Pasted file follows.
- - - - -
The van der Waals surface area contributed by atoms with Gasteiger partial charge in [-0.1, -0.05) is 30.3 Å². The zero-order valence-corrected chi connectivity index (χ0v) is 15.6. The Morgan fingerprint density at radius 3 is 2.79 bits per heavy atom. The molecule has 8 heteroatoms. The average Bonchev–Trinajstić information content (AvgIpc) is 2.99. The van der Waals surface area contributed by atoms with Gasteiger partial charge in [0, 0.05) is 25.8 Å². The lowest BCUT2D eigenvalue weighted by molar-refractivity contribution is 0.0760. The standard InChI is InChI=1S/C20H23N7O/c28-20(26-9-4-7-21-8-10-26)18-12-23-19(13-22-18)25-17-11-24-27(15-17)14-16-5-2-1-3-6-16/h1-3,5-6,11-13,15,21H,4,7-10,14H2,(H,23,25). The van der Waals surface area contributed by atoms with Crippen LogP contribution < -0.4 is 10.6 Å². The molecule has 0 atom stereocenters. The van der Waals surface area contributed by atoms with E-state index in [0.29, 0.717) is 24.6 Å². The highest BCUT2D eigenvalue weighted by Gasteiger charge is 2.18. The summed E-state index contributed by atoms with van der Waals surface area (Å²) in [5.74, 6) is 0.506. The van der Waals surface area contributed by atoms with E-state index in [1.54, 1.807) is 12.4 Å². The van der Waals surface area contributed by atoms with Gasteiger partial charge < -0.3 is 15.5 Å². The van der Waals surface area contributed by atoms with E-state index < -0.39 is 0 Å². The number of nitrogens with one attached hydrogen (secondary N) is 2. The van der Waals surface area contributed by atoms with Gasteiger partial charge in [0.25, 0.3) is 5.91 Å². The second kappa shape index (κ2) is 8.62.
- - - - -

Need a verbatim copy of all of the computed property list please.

The van der Waals surface area contributed by atoms with Gasteiger partial charge in [-0.1, -0.05) is 30.3 Å². The zero-order valence-corrected chi connectivity index (χ0v) is 15.6. The Morgan fingerprint density at radius 3 is 2.79 bits per heavy atom. The molecule has 8 heteroatoms. The average Bonchev–Trinajstić information content (AvgIpc) is 2.99. The van der Waals surface area contributed by atoms with Gasteiger partial charge in [0, 0.05) is 25.8 Å². The lowest BCUT2D eigenvalue weighted by molar-refractivity contribution is 0.0760. The standard InChI is InChI=1S/C20H23N7O/c28-20(26-9-4-7-21-8-10-26)18-12-23-19(13-22-18)25-17-11-24-27(15-17)14-16-5-2-1-3-6-16/h1-3,5-6,11-13,15,21H,4,7-10,14H2,(H,23,25). The van der Waals surface area contributed by atoms with Crippen LogP contribution < -0.4 is 10.6 Å². The molecule has 0 atom stereocenters. The van der Waals surface area contributed by atoms with E-state index in [0.29, 0.717) is 24.6 Å². The highest BCUT2D eigenvalue weighted by Gasteiger charge is 2.18. The summed E-state index contributed by atoms with van der Waals surface area (Å²) in [5.74, 6) is 0.506. The van der Waals surface area contributed by atoms with E-state index in [1.54, 1.807) is 12.4 Å². The van der Waals surface area contributed by atoms with Gasteiger partial charge < -0.3 is 15.5 Å². The van der Waals surface area contributed by atoms with E-state index < -0.39 is 0 Å². The number of nitrogens with one attached hydrogen (secondary N) is 2. The van der Waals surface area contributed by atoms with Gasteiger partial charge in [0.25, 0.3) is 5.91 Å². The second kappa shape index (κ2) is 8.62.